How We Tested:Please be aware that the way we test our video cards is not a like-for-like comparison, and it is not meant to be. We decided to concentrate on finding the "Best Playable" settings - this means that we're finding the best possible gaming experience delivered on each different configuration. There are no time demos used in our evaluations - we're focusing on the real-world gaming experience, which is, ultimately what should determine your next graphics card's purchase.
Rather than focusing on reporting the minimum and average frame rates for every configuration, we have decided to move the focus to resolution and settings. Thus, we are displaying our "Best Playable" resolutions and settings in a table that should be easier to understand than our previous format. If you take the logic that the higher the resolution and in game details, the faster the video card, you will not go far wrong.
In situations where we find that two competing video cards run at the same settings, we will bring the frame rates in to the discussion of our game play experiences with each particular video card.
AMD Athlon 64 FX-57 (operating at 2800MHz - 14x200
); DFI LANPARTY nF4 SLI-DR (NVIDIA NForce4 SLI); 2 x 512MB OCZ PC5000 Platinum Series (operating in dual channel with 2.0-2-2-10 timings); Western Digital 200GB Caviar SATA 150 Hard disk drive; OCZ PowerStream 520W Power Supply; Windows XP Professional Service Pack 2; DirectX 9.0c; NVIDIA NForce4 Standalone chipset drivers, version 6.53.
- 1 x Leadtek PX7800 GT TDH MyVIVO Extreme - operating at its default clock speeds of 450/1050MHz using Forceware version 78.03 available from NZone.
- 1 x BFGTech GeForce 7800 GT OC - operating at its default clock speeds of 425/1050MHz using Forceware version 77.77 WHQL.
- 1 x XFX GeForce 7800 GT - operating at its default clocks speeds of 450/1050MHz using Forceware version 77.77 WHQL.
- 1 x Gainward PowerPack! Ultra/3500PCX Golden Sample - GeForce 7800 GTX 256MB - operating at its default clock speeds of 470/1300MHz using Forceware 77.76, available on NZone.
- 1 x NVIDIA Reference GeForce 7800 GTX 256MB - operating at its default clock speeds of 430/1200MHz using Forceware 77.76.
- 1 x HIS Radeon X850 XT PE 256MB - operating at its default clock speeds of 540/1180MHz using Catalyst 5.7 WHQL with Catalyst Control Center.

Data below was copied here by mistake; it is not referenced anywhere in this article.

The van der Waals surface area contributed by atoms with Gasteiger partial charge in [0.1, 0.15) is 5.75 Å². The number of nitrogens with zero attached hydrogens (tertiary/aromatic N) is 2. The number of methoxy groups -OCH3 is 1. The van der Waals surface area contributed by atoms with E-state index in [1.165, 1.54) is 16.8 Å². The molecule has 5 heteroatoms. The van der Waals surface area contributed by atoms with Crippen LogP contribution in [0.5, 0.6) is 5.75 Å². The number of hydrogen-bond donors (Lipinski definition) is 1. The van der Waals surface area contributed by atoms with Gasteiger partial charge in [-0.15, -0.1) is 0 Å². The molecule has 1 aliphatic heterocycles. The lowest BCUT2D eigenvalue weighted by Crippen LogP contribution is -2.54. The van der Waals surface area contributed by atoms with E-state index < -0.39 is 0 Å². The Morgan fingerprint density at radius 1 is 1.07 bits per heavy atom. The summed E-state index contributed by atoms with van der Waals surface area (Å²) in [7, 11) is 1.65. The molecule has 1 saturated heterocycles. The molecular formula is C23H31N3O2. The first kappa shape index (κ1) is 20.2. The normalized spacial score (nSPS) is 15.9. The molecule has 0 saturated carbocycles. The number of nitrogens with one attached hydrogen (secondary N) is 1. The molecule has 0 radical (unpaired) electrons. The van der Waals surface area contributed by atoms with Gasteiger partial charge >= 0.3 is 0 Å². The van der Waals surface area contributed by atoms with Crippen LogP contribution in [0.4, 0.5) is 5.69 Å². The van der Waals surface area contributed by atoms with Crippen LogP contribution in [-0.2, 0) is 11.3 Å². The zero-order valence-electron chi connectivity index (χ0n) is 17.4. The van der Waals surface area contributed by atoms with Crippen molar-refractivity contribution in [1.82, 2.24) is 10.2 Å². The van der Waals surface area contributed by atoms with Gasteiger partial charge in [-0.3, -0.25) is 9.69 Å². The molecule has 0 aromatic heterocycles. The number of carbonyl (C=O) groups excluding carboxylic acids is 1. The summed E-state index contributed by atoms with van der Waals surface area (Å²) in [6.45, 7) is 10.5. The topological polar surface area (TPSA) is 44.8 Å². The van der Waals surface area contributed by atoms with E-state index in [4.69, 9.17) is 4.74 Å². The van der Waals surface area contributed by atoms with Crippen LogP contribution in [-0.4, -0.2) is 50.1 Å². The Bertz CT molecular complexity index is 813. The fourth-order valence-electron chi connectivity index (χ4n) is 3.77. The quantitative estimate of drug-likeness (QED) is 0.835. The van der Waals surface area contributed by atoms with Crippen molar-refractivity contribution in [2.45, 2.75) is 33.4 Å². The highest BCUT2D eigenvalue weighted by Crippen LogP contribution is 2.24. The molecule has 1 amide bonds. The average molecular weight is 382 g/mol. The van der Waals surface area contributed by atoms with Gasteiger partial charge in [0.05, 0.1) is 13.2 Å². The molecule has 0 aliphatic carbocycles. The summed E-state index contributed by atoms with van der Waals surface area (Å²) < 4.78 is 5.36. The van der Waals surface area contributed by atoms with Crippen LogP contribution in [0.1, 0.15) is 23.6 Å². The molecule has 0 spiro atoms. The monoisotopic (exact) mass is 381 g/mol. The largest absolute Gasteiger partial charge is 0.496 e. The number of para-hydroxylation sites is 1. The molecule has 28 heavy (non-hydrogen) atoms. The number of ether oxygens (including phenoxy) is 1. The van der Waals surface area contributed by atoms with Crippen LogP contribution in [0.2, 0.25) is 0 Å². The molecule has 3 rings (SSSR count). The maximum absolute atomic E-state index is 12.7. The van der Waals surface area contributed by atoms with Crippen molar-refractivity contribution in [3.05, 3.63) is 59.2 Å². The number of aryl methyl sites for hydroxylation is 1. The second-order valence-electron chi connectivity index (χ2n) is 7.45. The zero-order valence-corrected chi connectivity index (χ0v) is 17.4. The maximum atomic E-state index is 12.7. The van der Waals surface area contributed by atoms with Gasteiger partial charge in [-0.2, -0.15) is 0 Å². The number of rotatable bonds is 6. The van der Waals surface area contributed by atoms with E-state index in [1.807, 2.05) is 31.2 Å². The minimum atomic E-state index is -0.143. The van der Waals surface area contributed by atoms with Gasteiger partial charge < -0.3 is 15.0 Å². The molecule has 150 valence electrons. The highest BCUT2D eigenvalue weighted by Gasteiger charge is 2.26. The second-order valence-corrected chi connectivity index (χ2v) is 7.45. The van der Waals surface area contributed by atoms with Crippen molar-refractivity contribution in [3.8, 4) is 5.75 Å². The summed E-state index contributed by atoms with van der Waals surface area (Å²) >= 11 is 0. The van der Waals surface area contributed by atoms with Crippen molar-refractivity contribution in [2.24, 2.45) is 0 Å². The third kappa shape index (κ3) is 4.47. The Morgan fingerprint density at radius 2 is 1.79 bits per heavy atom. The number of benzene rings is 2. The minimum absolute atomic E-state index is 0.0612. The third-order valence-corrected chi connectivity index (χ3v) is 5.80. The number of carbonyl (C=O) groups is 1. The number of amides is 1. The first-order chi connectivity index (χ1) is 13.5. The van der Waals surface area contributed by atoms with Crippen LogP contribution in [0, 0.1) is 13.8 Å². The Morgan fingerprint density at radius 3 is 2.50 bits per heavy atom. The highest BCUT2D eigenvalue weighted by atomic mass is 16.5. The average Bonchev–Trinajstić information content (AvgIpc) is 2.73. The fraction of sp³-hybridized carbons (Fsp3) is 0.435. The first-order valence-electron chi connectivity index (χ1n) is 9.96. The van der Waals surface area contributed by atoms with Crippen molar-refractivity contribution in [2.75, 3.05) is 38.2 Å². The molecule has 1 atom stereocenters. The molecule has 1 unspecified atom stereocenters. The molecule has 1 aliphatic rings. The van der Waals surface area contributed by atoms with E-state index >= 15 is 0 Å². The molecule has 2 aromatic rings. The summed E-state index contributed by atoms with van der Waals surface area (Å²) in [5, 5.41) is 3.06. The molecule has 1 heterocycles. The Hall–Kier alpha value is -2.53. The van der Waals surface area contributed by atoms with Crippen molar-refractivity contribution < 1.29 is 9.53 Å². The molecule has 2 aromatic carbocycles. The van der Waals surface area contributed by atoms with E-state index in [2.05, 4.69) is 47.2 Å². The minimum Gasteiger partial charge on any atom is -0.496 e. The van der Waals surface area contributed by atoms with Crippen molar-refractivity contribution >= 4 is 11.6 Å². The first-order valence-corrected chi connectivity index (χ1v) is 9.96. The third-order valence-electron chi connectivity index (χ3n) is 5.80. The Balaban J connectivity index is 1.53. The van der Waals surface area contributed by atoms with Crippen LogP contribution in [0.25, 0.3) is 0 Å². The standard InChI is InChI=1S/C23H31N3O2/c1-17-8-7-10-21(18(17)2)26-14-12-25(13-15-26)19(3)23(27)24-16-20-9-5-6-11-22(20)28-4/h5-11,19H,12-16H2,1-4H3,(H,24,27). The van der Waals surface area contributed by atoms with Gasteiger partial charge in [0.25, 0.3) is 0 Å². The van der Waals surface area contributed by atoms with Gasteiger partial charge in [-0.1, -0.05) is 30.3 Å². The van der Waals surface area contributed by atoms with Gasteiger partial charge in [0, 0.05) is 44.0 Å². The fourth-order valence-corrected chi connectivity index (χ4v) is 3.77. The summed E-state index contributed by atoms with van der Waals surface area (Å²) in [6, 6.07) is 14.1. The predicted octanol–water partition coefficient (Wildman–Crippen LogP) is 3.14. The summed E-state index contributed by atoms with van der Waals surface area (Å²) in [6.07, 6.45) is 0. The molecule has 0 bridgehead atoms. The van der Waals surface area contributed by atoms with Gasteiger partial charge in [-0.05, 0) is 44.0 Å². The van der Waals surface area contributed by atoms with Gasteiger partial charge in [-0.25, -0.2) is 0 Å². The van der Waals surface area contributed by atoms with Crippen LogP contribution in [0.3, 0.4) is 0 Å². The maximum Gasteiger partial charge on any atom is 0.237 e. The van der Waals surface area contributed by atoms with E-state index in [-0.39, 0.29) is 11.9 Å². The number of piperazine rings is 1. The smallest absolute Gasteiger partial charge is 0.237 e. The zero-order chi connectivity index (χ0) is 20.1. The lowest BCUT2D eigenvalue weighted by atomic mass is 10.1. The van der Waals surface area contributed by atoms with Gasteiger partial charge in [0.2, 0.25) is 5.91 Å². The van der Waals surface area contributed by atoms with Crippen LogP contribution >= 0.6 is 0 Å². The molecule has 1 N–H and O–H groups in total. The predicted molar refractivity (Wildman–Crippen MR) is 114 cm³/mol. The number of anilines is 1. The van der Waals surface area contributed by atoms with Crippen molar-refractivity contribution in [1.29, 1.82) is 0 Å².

- 2 x XFX GeForce 6800 GT - operating at clock speeds of 350/1000MHz in SLI mode using Forceware version 77.76.
The video card drivers were left at their default settings with the exception of Vsync, which was disabled in all cases. On both GeForce 7800 GTX's and the GeForce 7800 GT's, we have enabled gamma adjusted Anti-Aliasing and in some instances, we have enabled Transparency Anti-Aliasing. You can read more about that in our original GeForce 7800 GTX technology preview
Publisher: Electronic Arts
We used the follow up to Battlefield 1942 and Battlefield: Vietnam, Battlefield 2. It features an all-new game engine based on the DirectX 9.0 API. There is no Shader Model 3.0 support, but the majority of hardware will use a Shader Model 2.0++ mode that includes support for Normal Maps, Parallax Mapping, Full-Resolution Dynamic Shadowing, Post Processing and Fog.
The game will look the same on both NVIDIA and ATI hardware, so there is no advantage of choosing one over the other in image quality related circumstances. The only major difference is that Ultra Shadow 2 is utilised on NVIDIA's hardware, while the Shadowing on ATI hardware is done using a slightly different technique.
We played five five-minute segments of the same map, reporting the median frame rate. We found that there was no ready way to duplicate testing situations manually in this game, so we felt that taking a typical slice of action from the game was the best way to report our findings. We controlled Anti-Aliasing from inside the game, while Anisotropic Filtering was set to 8xAF when the 'Texture Filtering' option was set to 'High'.
Below is a table of the best-playable settings that we found best for each video card configuration. In this title, we found that 25 to 30 frames per second minimum and a target of 60 frames per second (or higher) for the average frame rate delivered a smooth and fluid gaming experience.
In Battlefield 2, we found that the new driver meant that we had to lower the Anti-Aliasing settings ever so slightly. We could not run the title quite as smoothly as required with SuperSampled Transparency Anti-Aliasing and we had to lower it to MultiSampled Transparency Anti-Aliasing in order to keep the minimum frame rate at an acceptable level.
With the ForceWare 78.03 driver and 2x SuperSampled Transparency AA, we experienced minimum frame rates below 25 frames per second on several occasions. This happened when we were engaged in a heavy firefight with lots of explosions and it meant that the game was not quite as smooth as we desired. However, dropping the settings to 1600x1200 2xTRMS AA 8xAF with most in-game details set to high meant that we experienced smooth game play at a 73 frames per second average with a minimum frame rate of 27 frames per second.